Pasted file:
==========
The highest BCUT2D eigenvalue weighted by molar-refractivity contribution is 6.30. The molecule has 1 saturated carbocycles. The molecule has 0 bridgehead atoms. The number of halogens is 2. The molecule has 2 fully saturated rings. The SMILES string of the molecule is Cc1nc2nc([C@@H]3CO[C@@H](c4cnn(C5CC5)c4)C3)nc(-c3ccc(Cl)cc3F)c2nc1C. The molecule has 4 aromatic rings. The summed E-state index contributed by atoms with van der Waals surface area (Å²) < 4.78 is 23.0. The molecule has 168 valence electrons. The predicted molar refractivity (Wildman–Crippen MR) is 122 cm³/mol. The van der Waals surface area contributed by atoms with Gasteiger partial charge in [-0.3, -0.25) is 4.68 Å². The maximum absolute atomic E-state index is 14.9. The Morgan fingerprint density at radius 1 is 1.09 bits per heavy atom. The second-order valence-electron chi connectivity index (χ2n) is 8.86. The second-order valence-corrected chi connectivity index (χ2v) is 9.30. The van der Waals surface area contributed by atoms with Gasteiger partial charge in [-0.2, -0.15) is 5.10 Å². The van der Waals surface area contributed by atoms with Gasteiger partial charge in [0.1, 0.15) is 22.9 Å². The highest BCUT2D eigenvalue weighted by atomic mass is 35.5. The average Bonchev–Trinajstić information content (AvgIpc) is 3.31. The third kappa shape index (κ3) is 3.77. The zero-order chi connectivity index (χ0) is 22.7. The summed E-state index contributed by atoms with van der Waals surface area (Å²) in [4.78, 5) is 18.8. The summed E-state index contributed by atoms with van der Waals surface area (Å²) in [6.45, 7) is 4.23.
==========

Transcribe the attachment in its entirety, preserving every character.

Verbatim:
The highest BCUT2D eigenvalue weighted by molar-refractivity contribution is 6.30. The molecule has 1 saturated carbocycles. The molecule has 0 bridgehead atoms. The number of halogens is 2. The molecule has 2 fully saturated rings. The SMILES string of the molecule is Cc1nc2nc([C@@H]3CO[C@@H](c4cnn(C5CC5)c4)C3)nc(-c3ccc(Cl)cc3F)c2nc1C. The molecule has 4 aromatic rings. The summed E-state index contributed by atoms with van der Waals surface area (Å²) < 4.78 is 23.0. The molecule has 168 valence electrons. The predicted molar refractivity (Wildman–Crippen MR) is 122 cm³/mol. The van der Waals surface area contributed by atoms with Gasteiger partial charge in [-0.3, -0.25) is 4.68 Å². The maximum absolute atomic E-state index is 14.9. The Morgan fingerprint density at radius 1 is 1.09 bits per heavy atom. The second-order valence-electron chi connectivity index (χ2n) is 8.86. The second-order valence-corrected chi connectivity index (χ2v) is 9.30. The van der Waals surface area contributed by atoms with Gasteiger partial charge in [-0.2, -0.15) is 5.10 Å². The van der Waals surface area contributed by atoms with Gasteiger partial charge in [0.1, 0.15) is 22.9 Å². The highest BCUT2D eigenvalue weighted by atomic mass is 35.5. The average Bonchev–Trinajstić information content (AvgIpc) is 3.31. The third kappa shape index (κ3) is 3.77. The zero-order chi connectivity index (χ0) is 22.7. The summed E-state index contributed by atoms with van der Waals surface area (Å²) in [4.78, 5) is 18.8. The summed E-state index contributed by atoms with van der Waals surface area (Å²) in [6.45, 7) is 4.23.